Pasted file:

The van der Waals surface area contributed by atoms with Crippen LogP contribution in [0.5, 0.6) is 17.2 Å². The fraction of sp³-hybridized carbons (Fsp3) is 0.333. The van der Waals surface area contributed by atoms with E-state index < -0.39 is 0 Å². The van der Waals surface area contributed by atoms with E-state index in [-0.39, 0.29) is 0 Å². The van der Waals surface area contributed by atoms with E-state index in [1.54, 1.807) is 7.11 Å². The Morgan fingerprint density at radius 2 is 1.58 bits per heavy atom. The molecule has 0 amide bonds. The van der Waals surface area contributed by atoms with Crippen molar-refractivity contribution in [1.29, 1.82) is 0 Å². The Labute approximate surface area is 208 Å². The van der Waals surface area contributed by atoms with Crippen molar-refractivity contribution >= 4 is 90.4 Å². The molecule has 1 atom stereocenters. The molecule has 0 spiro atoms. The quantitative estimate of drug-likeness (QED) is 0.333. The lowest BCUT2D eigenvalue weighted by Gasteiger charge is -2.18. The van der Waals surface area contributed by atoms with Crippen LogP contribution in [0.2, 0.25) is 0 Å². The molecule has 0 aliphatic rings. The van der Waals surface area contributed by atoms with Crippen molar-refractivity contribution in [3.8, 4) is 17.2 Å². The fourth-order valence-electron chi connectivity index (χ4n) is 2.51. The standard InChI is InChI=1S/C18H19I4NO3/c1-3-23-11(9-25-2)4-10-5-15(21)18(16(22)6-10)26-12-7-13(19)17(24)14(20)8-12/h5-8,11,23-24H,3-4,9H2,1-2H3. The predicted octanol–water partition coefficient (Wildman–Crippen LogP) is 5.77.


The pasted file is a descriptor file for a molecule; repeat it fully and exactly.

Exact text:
The van der Waals surface area contributed by atoms with Crippen LogP contribution in [0.5, 0.6) is 17.2 Å². The fraction of sp³-hybridized carbons (Fsp3) is 0.333. The van der Waals surface area contributed by atoms with E-state index < -0.39 is 0 Å². The van der Waals surface area contributed by atoms with E-state index in [-0.39, 0.29) is 0 Å². The van der Waals surface area contributed by atoms with E-state index in [1.54, 1.807) is 7.11 Å². The Morgan fingerprint density at radius 2 is 1.58 bits per heavy atom. The molecule has 0 amide bonds. The van der Waals surface area contributed by atoms with Crippen molar-refractivity contribution in [1.29, 1.82) is 0 Å². The Labute approximate surface area is 208 Å². The van der Waals surface area contributed by atoms with Crippen molar-refractivity contribution >= 4 is 90.4 Å². The molecule has 1 atom stereocenters. The molecule has 0 spiro atoms. The quantitative estimate of drug-likeness (QED) is 0.333. The lowest BCUT2D eigenvalue weighted by Gasteiger charge is -2.18. The van der Waals surface area contributed by atoms with Crippen LogP contribution in [0.2, 0.25) is 0 Å². The molecule has 0 aliphatic rings. The van der Waals surface area contributed by atoms with Crippen molar-refractivity contribution in [3.8, 4) is 17.2 Å². The fourth-order valence-electron chi connectivity index (χ4n) is 2.51. The standard InChI is InChI=1S/C18H19I4NO3/c1-3-23-11(9-25-2)4-10-5-15(21)18(16(22)6-10)26-12-7-13(19)17(24)14(20)8-12/h5-8,11,23-24H,3-4,9H2,1-2H3. The predicted octanol–water partition coefficient (Wildman–Crippen LogP) is 5.77.